In my Ravelings column in the Fall 2011 Interweave Knits, I write about knitters in literature. This is by way of an addendum.
Whenever I’m reading a book in an airport, my fellow travelers give me a wide berth.
But when I bring out my knitting, the vibe changes. Suddenly, the empty seats beside me are occupied by the curious and the sentimental swept up in memories of grandma knitting, Aunt Bee and her crochet, Mama and her quilting.
Women knitting in public did not always invite such happy reveries, however. In fact, a couple of hundred years ago les tricoteuses, the knitters of Paris, were demonized, condemned as dangerous subversives, handmaids of Lady Guillotine.
The knitters were the first to rebel in the 1780’s when living conditions for the working people of France became unbearably severe. Marching to the palace at Versailles, the women demanded bread. When Marie Antoinette suggested they eat cake instead, the French Revolution was ignited, and the brave working-class women of Paris were celebrated as heroines.
During the Reign of Terror, however, with the revolutionaries in power, the market women continued to protest in favor of the poor. The new regime found them an unwelcome irritant and made it illegal for them to attend government meetings.
In protest, the women gathered at the public site of executions, standing for hours witnessing the beheadings, knitting silently through them all, refusing to disappear from public life.
Some observers of the Revolution claimed les tricoteuses had been hired by the executioners to fill the role of witnesses to their ghastly work, and other accounts described them as gleefully celebrating the deaths of the wealthy and privileged. That’s the version Dickens relied on when he created his immortal character Madame Defarge who knits implacably through A Tale of Two Cities.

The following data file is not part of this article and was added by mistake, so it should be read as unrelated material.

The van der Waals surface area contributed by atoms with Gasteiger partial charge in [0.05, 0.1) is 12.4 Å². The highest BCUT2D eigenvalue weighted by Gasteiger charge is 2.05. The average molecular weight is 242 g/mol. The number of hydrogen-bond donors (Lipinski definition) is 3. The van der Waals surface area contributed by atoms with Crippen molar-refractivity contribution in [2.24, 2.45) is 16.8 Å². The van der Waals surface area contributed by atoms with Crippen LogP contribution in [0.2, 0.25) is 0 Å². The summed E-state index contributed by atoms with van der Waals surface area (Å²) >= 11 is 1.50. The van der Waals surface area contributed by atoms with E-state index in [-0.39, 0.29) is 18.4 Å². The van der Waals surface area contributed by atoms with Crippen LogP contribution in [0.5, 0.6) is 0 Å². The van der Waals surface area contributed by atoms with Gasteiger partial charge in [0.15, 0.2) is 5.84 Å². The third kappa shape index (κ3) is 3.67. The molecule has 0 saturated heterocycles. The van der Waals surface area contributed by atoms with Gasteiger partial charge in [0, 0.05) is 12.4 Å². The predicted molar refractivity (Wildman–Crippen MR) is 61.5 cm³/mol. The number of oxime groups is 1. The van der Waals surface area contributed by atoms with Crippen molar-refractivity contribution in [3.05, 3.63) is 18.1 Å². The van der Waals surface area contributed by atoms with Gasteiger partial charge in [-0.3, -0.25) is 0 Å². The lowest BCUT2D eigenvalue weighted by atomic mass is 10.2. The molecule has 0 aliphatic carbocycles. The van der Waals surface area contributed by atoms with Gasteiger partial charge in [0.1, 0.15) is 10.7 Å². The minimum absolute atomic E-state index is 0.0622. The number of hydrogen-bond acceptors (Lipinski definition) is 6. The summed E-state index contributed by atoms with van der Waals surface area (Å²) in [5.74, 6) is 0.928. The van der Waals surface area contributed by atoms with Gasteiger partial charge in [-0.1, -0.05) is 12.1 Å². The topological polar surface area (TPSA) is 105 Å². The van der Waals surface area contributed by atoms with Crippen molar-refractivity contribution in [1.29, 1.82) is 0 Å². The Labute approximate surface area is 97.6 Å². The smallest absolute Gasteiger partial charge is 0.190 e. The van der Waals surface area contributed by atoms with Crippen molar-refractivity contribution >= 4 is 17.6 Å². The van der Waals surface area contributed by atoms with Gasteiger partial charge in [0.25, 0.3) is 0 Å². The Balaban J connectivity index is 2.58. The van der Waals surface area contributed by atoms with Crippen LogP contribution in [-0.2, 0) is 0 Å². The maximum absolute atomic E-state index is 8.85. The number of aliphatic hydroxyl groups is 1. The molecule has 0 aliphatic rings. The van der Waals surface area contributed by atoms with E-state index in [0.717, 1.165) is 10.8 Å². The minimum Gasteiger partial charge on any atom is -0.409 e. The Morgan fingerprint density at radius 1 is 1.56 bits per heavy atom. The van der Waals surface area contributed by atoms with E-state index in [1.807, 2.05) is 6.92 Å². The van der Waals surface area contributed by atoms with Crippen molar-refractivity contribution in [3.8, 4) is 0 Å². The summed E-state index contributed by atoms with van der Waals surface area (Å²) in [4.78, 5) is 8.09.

Late in the novel, in a chapter entitled “The Knitting Done” we learn that Thérèse Defarge is a revolutionary spy who eavesdrops on conversations in her wine shop, recording the names of her enemies in her stitches.
The “terrible woman had knitted when he talked with her,” remembers Sydney Carton, “and had looked ominously at him as her fingers moved.” She brings her knitted ledger along as evidence when she testifies against the novel’s hero, Charles Darnay.
Sometimes, when I’m knitting at the dentist’s office near a wheeler-dealer shouting all his financial details into his cell phone, I enjoy a little Madame Defarge fantasy. What if I recorded all these numbers into my fair isle pattern? No one would suspect a sweet little grey-haired lady of corporate espionage. As Agatha Christies’s Miss Marple shows, a woman knitting can pick up a lot of information.
In fact, Miss Marple is just another version of the tricoteuse. Acting as witness, prosecutor, and judge, she holds court from behind her needles and pink wool. Listening and observing, she stays out of the mischief going on around her, recording and assembling her evidence until she lays it all out in a scene at the end of the novel, like a lace knitter blocking a shawl, when the tangle of threads opens into a complex geometrical design.
Every time we sit in a coffee shop or a park with our knitting, we bring history with us. There’s a node of timelessness wherever we station ourselves, and the world, like a kid on a skateboard, sails by, glances at our quiet motions, and careens on its path. In any setting, the knitter is a silent witness to the moving scene, focused yet open, listening, connecting one strand to another as she contemplates the intricate loops that hold the world together.